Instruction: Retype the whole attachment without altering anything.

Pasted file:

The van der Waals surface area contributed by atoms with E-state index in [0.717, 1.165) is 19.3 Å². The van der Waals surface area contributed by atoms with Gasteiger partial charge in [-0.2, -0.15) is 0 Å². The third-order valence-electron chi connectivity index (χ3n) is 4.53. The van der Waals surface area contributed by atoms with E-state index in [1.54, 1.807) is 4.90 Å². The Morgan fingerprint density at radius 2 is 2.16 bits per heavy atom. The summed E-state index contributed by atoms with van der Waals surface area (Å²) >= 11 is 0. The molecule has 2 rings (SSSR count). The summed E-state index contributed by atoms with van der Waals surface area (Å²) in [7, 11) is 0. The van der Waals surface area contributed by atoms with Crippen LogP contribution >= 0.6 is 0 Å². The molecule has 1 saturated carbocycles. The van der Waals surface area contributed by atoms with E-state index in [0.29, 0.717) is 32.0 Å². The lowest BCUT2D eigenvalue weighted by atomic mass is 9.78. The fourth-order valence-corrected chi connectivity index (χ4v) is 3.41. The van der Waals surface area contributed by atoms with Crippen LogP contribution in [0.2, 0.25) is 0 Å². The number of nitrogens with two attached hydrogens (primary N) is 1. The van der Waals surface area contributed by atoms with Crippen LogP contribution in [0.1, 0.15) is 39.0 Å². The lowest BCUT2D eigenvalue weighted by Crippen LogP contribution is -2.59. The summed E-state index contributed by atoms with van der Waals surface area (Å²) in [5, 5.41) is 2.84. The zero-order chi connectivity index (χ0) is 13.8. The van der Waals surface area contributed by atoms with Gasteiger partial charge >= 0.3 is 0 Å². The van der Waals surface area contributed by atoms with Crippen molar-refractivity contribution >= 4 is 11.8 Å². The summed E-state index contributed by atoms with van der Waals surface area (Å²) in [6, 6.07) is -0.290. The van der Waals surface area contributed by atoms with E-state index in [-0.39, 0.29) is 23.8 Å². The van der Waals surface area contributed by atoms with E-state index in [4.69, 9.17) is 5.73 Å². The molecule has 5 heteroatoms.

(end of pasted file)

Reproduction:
The van der Waals surface area contributed by atoms with E-state index in [0.717, 1.165) is 19.3 Å². The van der Waals surface area contributed by atoms with Gasteiger partial charge in [-0.2, -0.15) is 0 Å². The third-order valence-electron chi connectivity index (χ3n) is 4.53. The van der Waals surface area contributed by atoms with E-state index in [1.54, 1.807) is 4.90 Å². The Morgan fingerprint density at radius 2 is 2.16 bits per heavy atom. The summed E-state index contributed by atoms with van der Waals surface area (Å²) >= 11 is 0. The molecule has 2 rings (SSSR count). The summed E-state index contributed by atoms with van der Waals surface area (Å²) in [7, 11) is 0. The van der Waals surface area contributed by atoms with Crippen LogP contribution >= 0.6 is 0 Å². The molecule has 1 saturated carbocycles. The van der Waals surface area contributed by atoms with E-state index in [0.29, 0.717) is 32.0 Å². The lowest BCUT2D eigenvalue weighted by atomic mass is 9.78. The fourth-order valence-corrected chi connectivity index (χ4v) is 3.41. The van der Waals surface area contributed by atoms with Crippen LogP contribution in [0.2, 0.25) is 0 Å². The number of nitrogens with two attached hydrogens (primary N) is 1. The van der Waals surface area contributed by atoms with Crippen LogP contribution in [0.1, 0.15) is 39.0 Å². The lowest BCUT2D eigenvalue weighted by Crippen LogP contribution is -2.59. The summed E-state index contributed by atoms with van der Waals surface area (Å²) in [5, 5.41) is 2.84. The zero-order chi connectivity index (χ0) is 13.8. The van der Waals surface area contributed by atoms with Gasteiger partial charge >= 0.3 is 0 Å². The van der Waals surface area contributed by atoms with Crippen molar-refractivity contribution >= 4 is 11.8 Å². The summed E-state index contributed by atoms with van der Waals surface area (Å²) in [6, 6.07) is -0.290. The van der Waals surface area contributed by atoms with E-state index in [-0.39, 0.29) is 23.8 Å². The van der Waals surface area contributed by atoms with E-state index in [4.69, 9.17) is 5.73 Å². The molecule has 5 heteroatoms.